Is the new Wind of Change redemption?

10 November 2007 at 03:58 | 604 views

By Ahmed Ojulla Bangura.

Every nook and cranny of Sierra Leone is beginning to realize the new dawn on their right to political liberation and a judicial system that acknowledges Sierra Leoneans as first class citizens.

For far too long, Sierra Leoneans were bullied, harassed, and sexually abused in Sierra Leone and abroad and arbitrarily reduced to third class citizens by some members of the Lebanese community under the nose of succeeding governments.

Some members of the Lebanese community in Sierra Leone, until now, may be, had grown too powerful with the support of manipulated and reckless governments in the past to triumph over the inalienable rights of Sierra Leoneans.

I say "some members" because not all Lebanese are bad. There are Lebanese business men and women, lawyers, doctors, engineers, technicians etc who are genuinely contributing to the development of the country but these are in the minority.

Most members of this community despise Sierra Leoneans, including the political elites, and consider them as hopeless, destitute, feeble and backward. This was exemplied by the common phrase used by some Lebanese guys to wit:‘your government is in my pocket’.

That has been the situation in Sierra Leone for decades. There are many instances where Lebanese elements had beaten Sierra Leoneans to blindness without bringing them to justice; Sierra Leoneans have witnessed and even become victims of abuse as foster kids in the hands of Lebanese individuals; there are many incidents where Lebanese assaulted, insulted and unjustly sacked Sierra Leonean housemaids and shop boys without compensation; there are incidents where housemaids were sexually abused in and out of Sierra Leone by Lebanese elements without bringing the perpetrators to justice.

The unpatriotic politicians never listened to the cry for justice and respect for these Sierra Leoneans in the hands of some members of the Lebanese community who, despite decades of exploitation and aiding and abetting corruption in past governments and non-governmental institutions, have not integrated into our society.

But these are people who want to be called Sierra Leoneans. They want the credentials to have access to our resources and to enjoy economic and political influence. They looted our diamonds, abused our sisters, beat up our brothers, and humiliated ‘useless’ politicians and officials of our institutions.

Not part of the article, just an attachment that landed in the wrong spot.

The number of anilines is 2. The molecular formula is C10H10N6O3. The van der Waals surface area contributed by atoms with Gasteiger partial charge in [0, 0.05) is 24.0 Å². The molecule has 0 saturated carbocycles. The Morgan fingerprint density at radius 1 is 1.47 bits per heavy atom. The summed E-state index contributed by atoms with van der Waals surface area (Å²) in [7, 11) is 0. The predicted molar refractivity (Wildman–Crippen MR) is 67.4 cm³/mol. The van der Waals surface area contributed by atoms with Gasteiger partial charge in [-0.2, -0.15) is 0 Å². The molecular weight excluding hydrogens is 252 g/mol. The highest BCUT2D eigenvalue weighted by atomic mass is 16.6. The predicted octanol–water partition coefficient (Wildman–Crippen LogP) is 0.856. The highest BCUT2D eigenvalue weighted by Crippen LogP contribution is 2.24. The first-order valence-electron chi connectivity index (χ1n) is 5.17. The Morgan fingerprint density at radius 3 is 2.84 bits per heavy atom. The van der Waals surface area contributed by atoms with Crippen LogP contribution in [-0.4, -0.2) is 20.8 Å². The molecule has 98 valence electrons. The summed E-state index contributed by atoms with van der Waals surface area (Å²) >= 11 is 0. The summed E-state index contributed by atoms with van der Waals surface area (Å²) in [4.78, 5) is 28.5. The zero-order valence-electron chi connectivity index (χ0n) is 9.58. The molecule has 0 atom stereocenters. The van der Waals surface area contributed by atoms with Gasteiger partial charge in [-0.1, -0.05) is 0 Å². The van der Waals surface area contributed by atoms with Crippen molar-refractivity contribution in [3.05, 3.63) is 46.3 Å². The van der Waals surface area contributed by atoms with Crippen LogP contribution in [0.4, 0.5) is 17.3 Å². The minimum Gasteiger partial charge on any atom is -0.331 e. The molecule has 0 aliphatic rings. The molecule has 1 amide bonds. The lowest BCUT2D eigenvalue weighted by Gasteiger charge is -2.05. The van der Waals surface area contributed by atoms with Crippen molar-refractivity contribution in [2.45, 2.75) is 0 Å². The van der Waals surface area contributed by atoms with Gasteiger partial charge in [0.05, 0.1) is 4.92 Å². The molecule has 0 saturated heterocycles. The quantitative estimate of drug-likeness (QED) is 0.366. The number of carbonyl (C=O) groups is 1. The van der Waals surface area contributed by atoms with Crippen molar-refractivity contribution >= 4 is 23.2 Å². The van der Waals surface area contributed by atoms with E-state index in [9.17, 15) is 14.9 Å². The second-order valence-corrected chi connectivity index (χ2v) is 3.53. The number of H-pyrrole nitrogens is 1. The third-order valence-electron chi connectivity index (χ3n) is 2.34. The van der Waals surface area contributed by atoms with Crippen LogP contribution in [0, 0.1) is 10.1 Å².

How can this community justify their citizenship as Sierra Leoneans when they consider Sierra Leoneans as outcasts not fit to even marry their children? How can they justify their citizenship when after decades in our country their economic contribution to Sierra Leone is disproportionate to the capital they looted out of Sierra Leone to rebuild Lebanon? But these are people who walk freely the streets of Sierra Leone with impunity.

Their agents of collaboration, until now, perhaps, were cabinet ministers, members of parliament, members of the the judiciary, and the police. The Leone has always been the tool used by the Lebanese to get what they wanted from our authorities. How could these meagre sums deceive our country men and women to sell out our rights and pride for their own selfish ends? They sold our national pride in exchange for humiliation and abuse!

Even with the New Dawn in Sierra Leone, the police and some individuals in the medical field are selling our pride for a few Leones. What is really wrong with some black individuals that even in their homeland they allow the importation and implementation of the ‘Lesser Human’ theory (DARWINIAN THEORY) assumed and perpetrated by non-Africans?

Officials at the Queen Elizabeth Quay in Sierra Leone accept imported expired goods from Lebanese businessmen for our consumption but trample hard on their own brothers and sisters. Officials from varying arms of government humiliatingly answer ‘yes sir’ to these Lebanese businessmen and even laugh at the ugly situation inflicted on their own compatriots.

Now that the political wind of change is moving in the right and sustainable direction, the step taken by the Attorney-General on behalf of his serving government and the people of Sierra Leone has to be consolidated by political and legal means. He has demanded an official inquest into the death of Alima Sheriff, a Sierra Leonean girl, allegedly at the hands of a Lebanese businessman.

Never again in Sierra Leone should a person of Lebanese extraction or any extraction for that matter,abuse anyone of us in any form without answering to his or her crime; never again should a Sierra Leonean be taken to Lebanon and abused without accountability; never again should government officials sell us for Ovaltine and Sardine gifts from Lebanese people; never again should Sierra Leoneans be third class citizens in their motherland.

I call for equal credit and business opportunities for all Sierra Leoneans to control their destiny. The days of Lebanese oppression and suppression are gone. Alima’s death is a test case.